A cardiac service dog supports people with heart conditions impacting their life. Cardiac service dogs can help people with a wide range of cardiac conditions. Some common conditions include:
The Most Common Cardiac Disability We Train
- Postural Orthostatic Tachycardia Syndrome (POTS): POTS is a condition that causes a number of symptoms when you transition from lying down to standing up, such as a fast heart rate, dizziness and fatigue.
While there’s no cure, several treatments and lifestyle changes can help manage the symptoms of POTS. The causes of POTS vary from person to person. Researchers don’t entirely understand the origins of this disorder. The classification of POTS is the subject of discussion, but most authorities recognize different characteristics in POTS, which occur in some patients more than others. Importantly, these characteristics are not mutually exclusive; person with POTS may experience more than of these at the same time. We regularly train cardiac service dogs for POTS. Sarah has POTS and her dog Storm is a cardiac service dog. We understand this condition very well.
- Neuropathic POTS is a term used to describe POTS associated with damage to the small fiber nerves (small-fiber neuropathy). These nerves regulate the constriction of the blood vessels in the limbs and abdomen.
- Hyperadrenergic POTS is a term used to describe POTS associated with elevated levels of the stress hormone norepinephrine.
- Hypovolemic POTS is a term used to describe POTS associated with abnormally low levels of blood (hypovolemia).
- Secondary POTS means that POTS is associated with another condition known to potentially cause autonomic neuropathy, such as diabetes, Lyme disease, or autoimmune disorders such as lupus or Sjögren’s syndrome.
Other Common Cardiac Disabilities
- Cardiomyopathy: Cardiomyopathy (kahr-dee-o-my-OP-uh-thee) is a disease of the heart muscle that makes it harder for the heart to pump blood to the rest of the body. Cardiomyopathy can lead to heart failure.
- Ventricular Tachycardia: Ventricular tachycardia (VT) is a fast, abnormal heart rhythm (arrhythmia). It starts in your heart’s lower chambers, called the ventricles. VT is defined as three or more heartbeats in a row at a rate of more than 100 beats a minute. If VT lasts for more than a few seconds at a time, it can become life-threatening.
- Orthostatic Hypotension: Orthostatic hypotension manifests as abnormal blood pressure regulation due to various conditions. It is not a specific disorder. However, orthostatic hypotension increases the risk of cardiovascular disease and mortality.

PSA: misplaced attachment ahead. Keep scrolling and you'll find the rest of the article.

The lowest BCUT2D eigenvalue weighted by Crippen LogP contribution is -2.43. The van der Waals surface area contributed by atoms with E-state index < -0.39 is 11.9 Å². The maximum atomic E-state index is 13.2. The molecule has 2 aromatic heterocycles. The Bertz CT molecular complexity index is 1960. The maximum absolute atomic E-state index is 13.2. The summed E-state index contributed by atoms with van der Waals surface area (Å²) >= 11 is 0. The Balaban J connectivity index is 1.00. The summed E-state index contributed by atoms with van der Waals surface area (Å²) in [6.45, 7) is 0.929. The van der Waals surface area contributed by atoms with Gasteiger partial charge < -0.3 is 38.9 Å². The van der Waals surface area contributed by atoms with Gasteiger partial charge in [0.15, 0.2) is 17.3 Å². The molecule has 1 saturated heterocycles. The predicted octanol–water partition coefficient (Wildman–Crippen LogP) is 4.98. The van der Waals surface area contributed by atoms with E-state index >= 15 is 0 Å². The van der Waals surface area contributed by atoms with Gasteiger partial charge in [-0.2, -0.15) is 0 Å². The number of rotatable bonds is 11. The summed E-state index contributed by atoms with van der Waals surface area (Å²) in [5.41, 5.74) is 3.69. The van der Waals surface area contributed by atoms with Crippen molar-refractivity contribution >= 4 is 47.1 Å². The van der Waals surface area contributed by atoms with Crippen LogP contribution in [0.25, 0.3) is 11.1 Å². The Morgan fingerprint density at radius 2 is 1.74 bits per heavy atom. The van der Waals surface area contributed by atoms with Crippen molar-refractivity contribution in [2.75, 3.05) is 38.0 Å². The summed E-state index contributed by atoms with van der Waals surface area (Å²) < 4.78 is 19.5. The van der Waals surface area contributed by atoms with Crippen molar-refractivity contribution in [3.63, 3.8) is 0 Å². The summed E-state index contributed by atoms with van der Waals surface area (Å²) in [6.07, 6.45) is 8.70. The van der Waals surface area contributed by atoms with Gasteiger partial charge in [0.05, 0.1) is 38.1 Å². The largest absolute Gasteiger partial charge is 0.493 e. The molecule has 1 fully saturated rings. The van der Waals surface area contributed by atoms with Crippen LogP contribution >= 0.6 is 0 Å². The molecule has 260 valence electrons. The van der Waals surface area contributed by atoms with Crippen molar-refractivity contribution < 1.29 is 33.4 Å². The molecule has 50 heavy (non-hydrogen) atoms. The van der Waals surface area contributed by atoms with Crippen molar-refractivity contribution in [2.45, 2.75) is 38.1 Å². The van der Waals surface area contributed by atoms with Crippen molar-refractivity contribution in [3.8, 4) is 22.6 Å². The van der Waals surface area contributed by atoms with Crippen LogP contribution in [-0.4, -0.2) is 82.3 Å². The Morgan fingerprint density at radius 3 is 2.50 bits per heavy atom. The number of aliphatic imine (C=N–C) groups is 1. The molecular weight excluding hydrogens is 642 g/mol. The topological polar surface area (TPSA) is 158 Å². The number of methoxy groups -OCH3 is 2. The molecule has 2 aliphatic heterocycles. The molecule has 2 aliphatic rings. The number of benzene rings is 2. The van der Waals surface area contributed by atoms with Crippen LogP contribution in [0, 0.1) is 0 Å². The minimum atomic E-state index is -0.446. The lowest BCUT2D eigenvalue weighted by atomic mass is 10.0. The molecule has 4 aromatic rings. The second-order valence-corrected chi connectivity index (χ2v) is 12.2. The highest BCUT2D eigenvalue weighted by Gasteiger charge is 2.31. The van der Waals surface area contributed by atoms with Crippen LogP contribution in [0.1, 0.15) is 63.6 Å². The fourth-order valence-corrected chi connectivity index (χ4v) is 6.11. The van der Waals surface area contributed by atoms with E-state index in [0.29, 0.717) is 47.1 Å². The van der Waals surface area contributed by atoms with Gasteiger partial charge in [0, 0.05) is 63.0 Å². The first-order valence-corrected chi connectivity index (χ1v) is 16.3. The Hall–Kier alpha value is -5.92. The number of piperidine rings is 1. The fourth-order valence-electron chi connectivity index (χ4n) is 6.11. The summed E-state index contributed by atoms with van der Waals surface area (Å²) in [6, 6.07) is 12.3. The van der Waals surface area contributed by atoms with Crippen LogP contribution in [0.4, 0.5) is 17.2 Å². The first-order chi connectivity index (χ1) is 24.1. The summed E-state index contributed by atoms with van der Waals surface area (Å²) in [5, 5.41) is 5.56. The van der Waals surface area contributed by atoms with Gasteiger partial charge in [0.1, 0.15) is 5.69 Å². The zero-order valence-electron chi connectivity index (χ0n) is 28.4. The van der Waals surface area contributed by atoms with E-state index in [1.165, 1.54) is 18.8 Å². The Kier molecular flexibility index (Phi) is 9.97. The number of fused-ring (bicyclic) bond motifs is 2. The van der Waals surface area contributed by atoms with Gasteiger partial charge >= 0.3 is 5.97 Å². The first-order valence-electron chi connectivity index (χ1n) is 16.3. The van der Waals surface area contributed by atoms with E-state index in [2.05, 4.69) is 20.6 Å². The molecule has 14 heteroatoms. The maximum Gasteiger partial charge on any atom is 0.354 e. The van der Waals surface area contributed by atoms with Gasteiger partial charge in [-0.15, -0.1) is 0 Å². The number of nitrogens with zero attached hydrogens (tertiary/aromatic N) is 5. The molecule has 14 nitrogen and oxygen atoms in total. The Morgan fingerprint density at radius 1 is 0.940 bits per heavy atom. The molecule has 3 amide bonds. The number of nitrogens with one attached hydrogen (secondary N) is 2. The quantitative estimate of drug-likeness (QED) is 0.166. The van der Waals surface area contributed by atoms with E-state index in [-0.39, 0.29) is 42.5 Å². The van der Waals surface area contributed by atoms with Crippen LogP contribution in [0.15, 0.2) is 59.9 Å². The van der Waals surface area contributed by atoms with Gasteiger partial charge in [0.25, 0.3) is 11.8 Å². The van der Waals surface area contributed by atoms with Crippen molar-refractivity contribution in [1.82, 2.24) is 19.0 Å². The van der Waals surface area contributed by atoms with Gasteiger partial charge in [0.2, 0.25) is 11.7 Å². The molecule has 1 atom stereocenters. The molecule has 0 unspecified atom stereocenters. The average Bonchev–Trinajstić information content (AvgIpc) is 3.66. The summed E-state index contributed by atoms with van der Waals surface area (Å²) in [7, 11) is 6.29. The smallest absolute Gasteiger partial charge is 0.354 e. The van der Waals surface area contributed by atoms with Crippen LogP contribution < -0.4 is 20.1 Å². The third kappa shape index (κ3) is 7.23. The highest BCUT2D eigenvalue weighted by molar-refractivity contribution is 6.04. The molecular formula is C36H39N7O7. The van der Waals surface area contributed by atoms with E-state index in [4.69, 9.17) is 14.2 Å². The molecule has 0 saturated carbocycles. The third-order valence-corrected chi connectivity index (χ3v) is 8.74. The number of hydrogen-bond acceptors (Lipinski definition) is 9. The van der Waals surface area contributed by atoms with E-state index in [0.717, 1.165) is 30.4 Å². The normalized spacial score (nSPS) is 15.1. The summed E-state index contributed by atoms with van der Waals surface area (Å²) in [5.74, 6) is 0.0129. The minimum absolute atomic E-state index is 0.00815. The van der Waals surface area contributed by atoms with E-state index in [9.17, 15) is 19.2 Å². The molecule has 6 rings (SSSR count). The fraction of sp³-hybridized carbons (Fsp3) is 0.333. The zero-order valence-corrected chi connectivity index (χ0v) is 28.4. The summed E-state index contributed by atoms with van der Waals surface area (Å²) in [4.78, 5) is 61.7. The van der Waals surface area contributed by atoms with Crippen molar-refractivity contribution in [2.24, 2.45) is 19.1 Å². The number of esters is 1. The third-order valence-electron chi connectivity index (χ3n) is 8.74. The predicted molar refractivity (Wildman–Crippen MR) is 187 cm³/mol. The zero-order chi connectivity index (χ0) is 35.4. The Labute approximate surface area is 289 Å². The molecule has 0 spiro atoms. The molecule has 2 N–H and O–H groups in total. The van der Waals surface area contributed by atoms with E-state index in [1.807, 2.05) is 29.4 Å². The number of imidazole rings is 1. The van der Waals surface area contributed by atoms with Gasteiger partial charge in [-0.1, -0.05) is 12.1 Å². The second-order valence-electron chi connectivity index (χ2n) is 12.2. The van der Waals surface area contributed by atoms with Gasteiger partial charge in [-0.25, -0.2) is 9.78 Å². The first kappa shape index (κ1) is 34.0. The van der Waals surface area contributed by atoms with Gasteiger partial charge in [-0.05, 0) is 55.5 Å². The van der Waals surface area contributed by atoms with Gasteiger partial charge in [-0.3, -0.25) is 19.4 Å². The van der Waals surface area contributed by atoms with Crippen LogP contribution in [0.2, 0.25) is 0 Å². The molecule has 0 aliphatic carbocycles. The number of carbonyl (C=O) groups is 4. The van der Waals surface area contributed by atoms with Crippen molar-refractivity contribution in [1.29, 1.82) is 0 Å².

- Inappropriate Sinus Tachycardia: Sinus tachycardia is a regular cardiac rhythm in which the heart beats faster than normal. While it is common to have tachycardia as a physiological response to exercise or stress, it causes concern when it occurs at rest.
- Wolff-Parkinson-White Syndrome: In Wolff-Parkinson-White (WPW) syndrome, an extra signaling pathway between the heart’s upper and lower chambers causes a fast heartbeat (tachycardia). WPW syndrome is a heart condition present at birth (congenital heart defect). It is fairly rare.
How Cardiac Service Dogs Help
Cardiac service dogs can provide many benefits to people with heart conditions. The essential benefit of any service dog is increased independence. This is something abled-bodies people never have to think about. But a service dog is a game changer once one’s independence is impacted. Our service dogs are all custom-trained for each client, so tasks vary widely, even with something as specific as a cardiac service dog. However, common service tasks clients request for their cardiac service dogs include:
Common Cardiac Service Dog Tasks
- Heart Rate Alert/Response: A cardiac service dog can alert you when your heart rate changes outside your normal range (custom to you). A dog could also bring medication, get help, dial 911 on a dog phone, and many other things.
- Blood Pressure Alert/Response: A cardiac service dog can alert you when your blood pressure changes outside your normal range (custom to you). A dog could also bring medication, get help, dial 911 on a dog phone, and many other things.
- Deep Pressure Therapy (DPT): Many cardiac clients benefit from deep pressure therapy (i.e., laying on legs) when they are sitting or lying down.
- Medication Reminder/Retrieval: When your phone reminds you to take your medication, you can swipe the alarm away. Many people want their cardiac service dog to help them remember. This is usually done by the dog responding to the phone alert and not stopping until you do what you’re supposed to.
- Item Pickup/Retrieval: For people with POTS or other cardiac conditions bending down to pick something up can lead to passing out. A cardiac service dog can help with that.
- Other Tasks: There are many more tasks a cardiac service dog can perform. If a dog can do it, we can train it.
These are just some examples of how a cardiac service dog can help. Please also check our Giant List of Service Dog Tasks for more suggestions and examples.